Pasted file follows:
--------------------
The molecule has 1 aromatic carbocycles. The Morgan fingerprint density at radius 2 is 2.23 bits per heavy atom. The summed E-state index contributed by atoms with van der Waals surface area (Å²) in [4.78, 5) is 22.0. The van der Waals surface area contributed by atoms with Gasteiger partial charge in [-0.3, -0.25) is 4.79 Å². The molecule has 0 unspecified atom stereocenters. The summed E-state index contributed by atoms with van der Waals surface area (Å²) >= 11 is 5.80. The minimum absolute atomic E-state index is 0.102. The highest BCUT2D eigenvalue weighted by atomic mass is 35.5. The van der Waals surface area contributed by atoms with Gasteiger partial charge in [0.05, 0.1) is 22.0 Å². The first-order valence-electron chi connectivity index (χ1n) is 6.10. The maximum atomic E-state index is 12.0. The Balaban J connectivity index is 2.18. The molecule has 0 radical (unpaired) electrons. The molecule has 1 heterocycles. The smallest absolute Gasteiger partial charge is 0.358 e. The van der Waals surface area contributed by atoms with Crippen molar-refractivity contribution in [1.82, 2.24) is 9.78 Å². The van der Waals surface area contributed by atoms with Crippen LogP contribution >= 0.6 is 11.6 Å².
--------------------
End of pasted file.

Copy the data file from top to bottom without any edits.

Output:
The molecule has 1 aromatic carbocycles. The Morgan fingerprint density at radius 2 is 2.23 bits per heavy atom. The summed E-state index contributed by atoms with van der Waals surface area (Å²) in [4.78, 5) is 22.0. The van der Waals surface area contributed by atoms with Gasteiger partial charge in [-0.3, -0.25) is 4.79 Å². The molecule has 0 unspecified atom stereocenters. The summed E-state index contributed by atoms with van der Waals surface area (Å²) >= 11 is 5.80. The minimum absolute atomic E-state index is 0.102. The highest BCUT2D eigenvalue weighted by atomic mass is 35.5. The van der Waals surface area contributed by atoms with Gasteiger partial charge in [0.05, 0.1) is 22.0 Å². The first-order valence-electron chi connectivity index (χ1n) is 6.10. The maximum atomic E-state index is 12.0. The Balaban J connectivity index is 2.18. The molecule has 0 radical (unpaired) electrons. The molecule has 1 heterocycles. The smallest absolute Gasteiger partial charge is 0.358 e. The van der Waals surface area contributed by atoms with Crippen molar-refractivity contribution in [1.82, 2.24) is 9.78 Å². The van der Waals surface area contributed by atoms with Crippen LogP contribution >= 0.6 is 11.6 Å².